Time on Facebook linked to adolescent eating disorders

Kathleen Blanchard's picture
Eating disorders

Adolescents girls who spend time on Facebook are more likely to develop eating disorders and negative body image, suggests a new study.

In the study, conducted by Prof. Yael Latzer, Prof. Ruth Katz and Zohar Spivak of the Faculty of Social Welfare and Health Sciences at the University of Haifa, the researchers wanted to find out if exposure to media had an impact on eating disorders such as anorexia, bulimia and excessive dieting among adolescent girls.

The researchers surveyed 248 girls aged 12-19 about television and Internet viewing habits. Included were questionnaires about the girl's sense of personal empowerment, dieting, physical satisfaction and the number of shows they watched related to extreme body image, such as the "Barbie" image.

The findings showed more time spent on Facebook was associated with eating disorders from negative self-image and desire to lose weight among the adolescent girls. The study showed more exposure to fashion content on the Internet was linked to the same sort of tendencies toward bulimia and anorexia, but to a lesser degree.


Adolescent girls who reported more self-empowerment were less likely to develop an eating disorder that was also related to parental involvement. When parents surfed the Internet with the girls and discussed what was viewed, the girls were more likely to feel self-empowered, protecting them from eating disorders, negative body image and physical dissatisfaction. Conversely, when parents were not involved, the chance of negative body image and eating disorders was more likely.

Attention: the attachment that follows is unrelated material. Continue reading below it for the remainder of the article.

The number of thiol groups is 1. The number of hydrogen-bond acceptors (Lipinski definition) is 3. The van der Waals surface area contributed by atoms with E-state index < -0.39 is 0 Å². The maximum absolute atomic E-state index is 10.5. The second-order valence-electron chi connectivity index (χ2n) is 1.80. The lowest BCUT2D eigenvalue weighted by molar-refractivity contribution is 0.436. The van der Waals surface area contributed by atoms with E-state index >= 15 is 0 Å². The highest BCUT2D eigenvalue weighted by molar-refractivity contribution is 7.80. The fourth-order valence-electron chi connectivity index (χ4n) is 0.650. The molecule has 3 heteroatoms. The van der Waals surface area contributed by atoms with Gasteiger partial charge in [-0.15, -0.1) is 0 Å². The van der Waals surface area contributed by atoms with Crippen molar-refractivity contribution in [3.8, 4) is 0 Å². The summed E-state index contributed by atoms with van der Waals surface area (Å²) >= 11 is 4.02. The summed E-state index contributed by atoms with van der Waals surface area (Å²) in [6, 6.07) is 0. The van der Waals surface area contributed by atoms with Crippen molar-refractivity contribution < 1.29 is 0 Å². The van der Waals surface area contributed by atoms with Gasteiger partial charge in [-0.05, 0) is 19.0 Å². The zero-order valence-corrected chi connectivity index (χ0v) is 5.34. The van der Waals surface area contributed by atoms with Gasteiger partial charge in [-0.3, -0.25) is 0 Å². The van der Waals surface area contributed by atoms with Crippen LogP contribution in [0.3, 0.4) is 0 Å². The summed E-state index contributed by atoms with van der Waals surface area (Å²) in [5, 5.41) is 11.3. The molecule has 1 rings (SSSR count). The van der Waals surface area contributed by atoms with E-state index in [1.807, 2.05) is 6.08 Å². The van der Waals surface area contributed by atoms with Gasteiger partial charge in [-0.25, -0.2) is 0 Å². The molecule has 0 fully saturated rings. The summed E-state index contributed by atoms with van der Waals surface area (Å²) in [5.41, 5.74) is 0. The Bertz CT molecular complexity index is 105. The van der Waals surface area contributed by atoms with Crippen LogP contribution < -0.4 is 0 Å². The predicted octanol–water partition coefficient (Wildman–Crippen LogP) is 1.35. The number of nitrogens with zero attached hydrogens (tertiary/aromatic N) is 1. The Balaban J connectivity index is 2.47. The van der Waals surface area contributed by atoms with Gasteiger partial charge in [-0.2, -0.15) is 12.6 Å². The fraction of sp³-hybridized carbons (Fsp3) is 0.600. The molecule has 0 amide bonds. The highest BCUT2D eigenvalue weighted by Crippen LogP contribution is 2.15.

The researchers note the findings show parents can empower adolescent girls who are vulnerable to developing eating disorders. “Significant potential for future research and application of eating disorder prevention lies in an understanding of how parenting decisions can have effect on an adolescent girl’s sense of empowerment and that enforcing a girl’s sense of empowerment is a means to strengthening body image. This study has shown that a parent has potential ability to prevent dangerous behavioral disorders and negative eating behavior in particular,” the researchers stated.

The new findings show a link between eating disorders in adolescent girls associated with more time spent on Facebook, with lack of parental involvement and discussion of the girl's viewing habits.

Source reference: University of Haifa